Daily Thunder Rumblings – 26 June 2017


Hello, Monday. Don’t be mean. Let’s Thunder Up with some DTR.

ESPN’s Royce Young looks at the Thunder selection of Terrance Ferguson: “If he had gone to college, maybe Ferguson would have caught more attention and shot up draft boards. He certainly wasn’t that impressive in the NBL, averaging just 4.6 points on 38 percent shooting while playing only 15.2 minutes per game. But Ferguson’s size, length, athleticism and speed made him an attractive prospect, especially to Oklahoma City. The Thunder prioritize certain qualities in players, such as size at their position, and Ferguson checked a lot of boxes.”

Oklahoma City signed OKC native Rashawn Thomas to a partially-guaranteed contract.

Malcolm Hill, formerly of the Fighting Illini, will play for the Thunder during summer league. 

Dylan Ennis, brother of Tyler Ennis, is going to get his Kevin Durant on, playing for the Thunder in the Orlando Summer League and the Golden State Warriors for the Las Vegas Summer League.

Fred Katz looks at what could be an amazing night for the Thunder on Monday: “Monday night will be Russell Westbrook’s on the surface. One of the league’s brightest stars will likely be named the NBA’s 62nd Most Valuable Player at the first ever NBA Awards Show, held Monday evening in New York. And though MVP is any sport’s most prestigious individual award, the accomplishment won’t be all about Westbrook. And he almost surely won’t think of it that way, either. It will be the Oklahoma City Thunder’s, too.”

Jenni Carlson on what we should expect from Westbrook’s speech if he wins the MVP: “Count me in the group that can’t wait to hear it. I know that might be unexpected from someone in the media. We are privy, after all, to a constant stream of clipped answers and curt responses from Westbrook. He is way more likely to avoid eye contact with us than he is to give us a good answer to a question. But that’s Westbrook in basketball mode. Cyborg Russ. Once the season starts, Westbrook sees anyone who isn’t part of his team as an adversary. Doesn’t matter if they wear a jersey or wield a tape recorder. Russ wants no part of them.”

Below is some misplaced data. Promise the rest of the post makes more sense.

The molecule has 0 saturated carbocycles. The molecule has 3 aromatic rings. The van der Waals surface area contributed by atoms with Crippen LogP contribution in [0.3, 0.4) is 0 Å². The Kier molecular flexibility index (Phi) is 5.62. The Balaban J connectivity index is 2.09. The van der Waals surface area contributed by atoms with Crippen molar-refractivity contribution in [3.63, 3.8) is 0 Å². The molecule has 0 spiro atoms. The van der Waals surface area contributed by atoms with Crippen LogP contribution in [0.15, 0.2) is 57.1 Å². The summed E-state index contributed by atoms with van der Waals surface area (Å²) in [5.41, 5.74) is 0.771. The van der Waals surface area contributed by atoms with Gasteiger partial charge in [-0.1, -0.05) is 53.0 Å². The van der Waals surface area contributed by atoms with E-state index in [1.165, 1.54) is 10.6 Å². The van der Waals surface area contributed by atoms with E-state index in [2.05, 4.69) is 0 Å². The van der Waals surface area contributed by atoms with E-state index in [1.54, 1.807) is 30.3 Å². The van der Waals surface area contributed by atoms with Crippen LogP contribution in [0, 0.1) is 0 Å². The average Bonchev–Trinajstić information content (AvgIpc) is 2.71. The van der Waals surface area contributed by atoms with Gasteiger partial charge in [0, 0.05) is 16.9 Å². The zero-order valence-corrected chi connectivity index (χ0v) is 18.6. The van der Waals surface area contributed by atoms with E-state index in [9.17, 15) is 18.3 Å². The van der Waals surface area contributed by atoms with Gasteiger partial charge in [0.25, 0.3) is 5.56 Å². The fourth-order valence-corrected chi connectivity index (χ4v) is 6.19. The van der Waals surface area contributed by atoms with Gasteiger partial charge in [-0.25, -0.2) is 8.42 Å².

It may be a little blasphemous, but Westbrook will be in great company if he doesn’t win the MVP.

Erik Horne looks at the man behind the ‘Why Not?’ motto: “Imagine being Russell Westbrook growing up in inner city Los Angeles and surrounded by doubters. This wasn’t Westbrook the Most Valuable Player to-be, or the statuesque 6-foot-3 superstar in Thunder colors. Think of the undersized, under-recruited kid with less than a handful of Division-I offers. Think of the parents who worked to keep their sons away from gang violence, to negate hate with hope.”

Westbrook, former Thunder players James Harden and Serge Ibaka, and other NBA stars had themselves a ball at Paris Fashion Week.

Last year, Victor Oladipo completely obliterated a camper at his basketball camp. This year, ummmmm……

Brett Dawson looks at the factors that contributed to Westbrook’s probable MVP season: “At Monday’s NBA Awards show, Westbrook likely will be named the league’s MVP, and the way Billy Donovan sees it, the historic 2016-17 season that got him there owes a lot to 2014-15, when a Thunder team decimated by injury relied so heavily on Westbrook, then fell just short of the postseason.”

Erik Horne looks at Ferguson’s maturity: “Ferguson wanted as many people as possible to be able to experience his special moment. “I know in New York, I probably would have invited my mom, my sister, not everybody because you don’t get that many tickets,” Ferguson told The Oklahoman on Saturday. “But to have it in Dallas I could invite 25, 30 people, close family. “It’s all for us.”

Oklahoma City Thunder majority owner Clay Bennett is looking at the issues of jail overcrowding and jail conditions: “In 2015, the Greater Oklahoma City Chamber of Commerce convened the Oklahoma County Criminal Justice Task Force, in response to overcrowding and a U.S. Department of Justice investigation into conditions at the jail. Led by Clay Bennett, chairman of the Oklahoma City Thunder, the task force is comprised of business community members, law enforcement leaders and officials from the city, county and state. To examine the issues of jail overcrowding and the criminal justice system, the chamber spent $250,000 on a contract with the New York-based Vera Institute of Justice, a nonprofit research group noted for working with American cities on criminal justice policy.”

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